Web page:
Allison Kave was inspired to start First Prize Pies after winning the Best Overall Pie award at the 1st Annual Brooklyn Pie Bake-Off in 2009. Her recipes are inventive riffs on classics (bourbon ginger pecan, apple cheddar, shoo-fly) and original creations based on her own favorite flavors (chocolate peanut butter pretzel, root beer cream). For details about her prize-winning bourbon ginger pecan pie, including the recipe, click here.
First Prize Pies are available to order online, by the slice every Saturday in New York City at Roni-Sue’s Chocolates in the Essex Street Market, on the dessert menu at Brooklyn’s Fatty ‘Cue, and starting in late April, every weekend at the Hester Street Fair on the Lower East Side.
Gina: Why do you love pie?
Allison: Above all, I love the process of making pie. There is something so meditative about working with dough—you can’t rush it, you have to have the right ingredients and temperatures, and the physicality of it is very soothing and satisfying. I also appreciate the sense of community that seems to happen around pie—it’s almost magical!
Gina: How many pie contests have you entered? Please tell me about your recent life-changing pie contest experience.
Allison: Just the one! Last year, my boyfriend Jay heard about the 1st Brooklyn Pie Bake-Off, which was a fundraiser for Bags for the People, and sent me an email that simply said ‘you should enter this—you will win.’ I certainly didn’t have such lofty expectations, but I thought it would be fun. In the end, I submitted one standby (bourbon ginger pecan) and one wild card (s’mores pie —which I had never made before). My standby won Best Overall Pie, and that really was the catalyst for my decision to go pro. Jay also decided to participate with his apple cider cream, and he won Best Sweet Pie! It was an amazing day.
Gina: Do you have any tips for aspiring pie contest contestants?
Allison: Don’t get caught up in the competition aspect—just have fun with it! It’s really an excuse for a community to get together, eat yummy treats, and get to know each other. In terms of your entry, make something you love, or something you’ve always wanted to try.
Gina: What criteria should pie judges consider? Is there a proper technique to tasting pie?
Allison: Pie is such a composite dessert—it’s all about the right balance of flavors and textures. How is the crust? It should be flaky and flavorful, and able to hold up to the filling, which should be juicy, gooey, and delicious, not soggy or runny. In terms of appearance, I tend to love really homey, rustic-looking pies. I don’t think a pie should look perfect.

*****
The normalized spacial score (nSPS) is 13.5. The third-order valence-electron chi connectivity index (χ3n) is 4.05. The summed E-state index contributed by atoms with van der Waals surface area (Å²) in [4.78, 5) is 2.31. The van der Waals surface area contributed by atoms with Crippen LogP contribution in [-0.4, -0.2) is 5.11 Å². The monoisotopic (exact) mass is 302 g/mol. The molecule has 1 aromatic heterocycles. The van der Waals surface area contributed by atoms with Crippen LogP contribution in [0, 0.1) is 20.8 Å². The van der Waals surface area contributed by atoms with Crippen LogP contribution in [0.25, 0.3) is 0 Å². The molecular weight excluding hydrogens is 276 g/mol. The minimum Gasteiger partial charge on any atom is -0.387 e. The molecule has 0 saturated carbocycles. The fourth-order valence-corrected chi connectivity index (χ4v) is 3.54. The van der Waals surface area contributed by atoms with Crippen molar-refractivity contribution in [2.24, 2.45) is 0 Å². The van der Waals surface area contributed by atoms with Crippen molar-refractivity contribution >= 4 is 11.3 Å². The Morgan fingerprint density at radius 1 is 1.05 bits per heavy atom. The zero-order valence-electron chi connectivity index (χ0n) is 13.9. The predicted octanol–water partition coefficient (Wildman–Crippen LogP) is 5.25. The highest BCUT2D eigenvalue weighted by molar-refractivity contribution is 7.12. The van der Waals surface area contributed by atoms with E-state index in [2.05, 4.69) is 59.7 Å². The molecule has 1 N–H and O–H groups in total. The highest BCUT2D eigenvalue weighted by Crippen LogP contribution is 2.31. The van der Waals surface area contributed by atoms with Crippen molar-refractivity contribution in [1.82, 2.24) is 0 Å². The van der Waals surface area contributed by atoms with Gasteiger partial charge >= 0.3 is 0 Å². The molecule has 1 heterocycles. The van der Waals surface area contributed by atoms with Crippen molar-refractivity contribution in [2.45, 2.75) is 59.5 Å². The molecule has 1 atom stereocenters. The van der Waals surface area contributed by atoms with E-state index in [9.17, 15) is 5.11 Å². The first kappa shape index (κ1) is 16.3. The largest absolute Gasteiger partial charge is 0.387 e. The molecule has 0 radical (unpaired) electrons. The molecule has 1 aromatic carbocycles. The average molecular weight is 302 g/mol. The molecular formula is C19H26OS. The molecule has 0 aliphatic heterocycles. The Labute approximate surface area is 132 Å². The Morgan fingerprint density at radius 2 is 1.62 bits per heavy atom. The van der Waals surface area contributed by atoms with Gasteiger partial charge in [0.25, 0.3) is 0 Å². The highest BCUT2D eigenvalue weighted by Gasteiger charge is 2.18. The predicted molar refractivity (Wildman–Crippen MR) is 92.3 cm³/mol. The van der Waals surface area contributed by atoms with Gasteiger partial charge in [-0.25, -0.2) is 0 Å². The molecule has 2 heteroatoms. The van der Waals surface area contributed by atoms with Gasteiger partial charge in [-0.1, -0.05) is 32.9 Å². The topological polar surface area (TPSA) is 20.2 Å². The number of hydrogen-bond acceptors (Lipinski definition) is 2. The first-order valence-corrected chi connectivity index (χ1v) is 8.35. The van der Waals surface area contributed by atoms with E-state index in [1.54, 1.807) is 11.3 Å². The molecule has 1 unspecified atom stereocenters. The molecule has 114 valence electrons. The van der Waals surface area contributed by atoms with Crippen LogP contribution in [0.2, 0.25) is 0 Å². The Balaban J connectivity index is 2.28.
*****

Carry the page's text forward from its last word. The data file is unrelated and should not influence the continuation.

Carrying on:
Gina: What is your fondest pie memory?
Allison: It has to be the pie contest—it was just so much fun! My mom, brother, and so many friends came out to support, and it was an incredibly convivial experience.
Gina: What is your favorite kind of pie?
Allison: Right now, probably shoo-fly. I have an uncontrollable weakness for molasses.
Gina: What is the oddest pie you’ve made, seen, or heard about?
Allison: I tend to really like “odd” pies—I’ve been reading a lot about vinegar pie lately and I plan to try my hand at a variation on that.
Gina: What is the secret to a perfect crust?
Allison: Quality ingredients, kept cold, with a minimal amount of human intervention.
Gina: Do you think great bakers are born rather than made? Can anybody learn to make pie? What personality traits make for the best pie bakers?
Allison: I think anybody can learn to make pie—it’s about having the right attitude. Many people seem to be terrified of crust, but it’s not so scary! Just try your hand at it and approach it as a fun, relaxing experience as opposed to something you have to ‘get right.’ The irony here is that I am a total perfectionist, but I have taken a page from the great Julia Child and try not to throw kitchen tantrums anymore. It’s just dough! I think this post by Choire Sicha about making pie crust is hilarious and reassuring at the same time.
Gina: Why does pie matter today?
Allison: Pie matters today for the same reason it’s always mattered. It’s a beautiful way to capture seasonal flavors, it’s a dessert that requires its maker to be patient and aware, and it’s a way to bring people together to enjoy each others company over a plate of something sweet. These are all important qualities, and it makes me so happy to see that more and more people are embracing pie —whether as makers or eaters!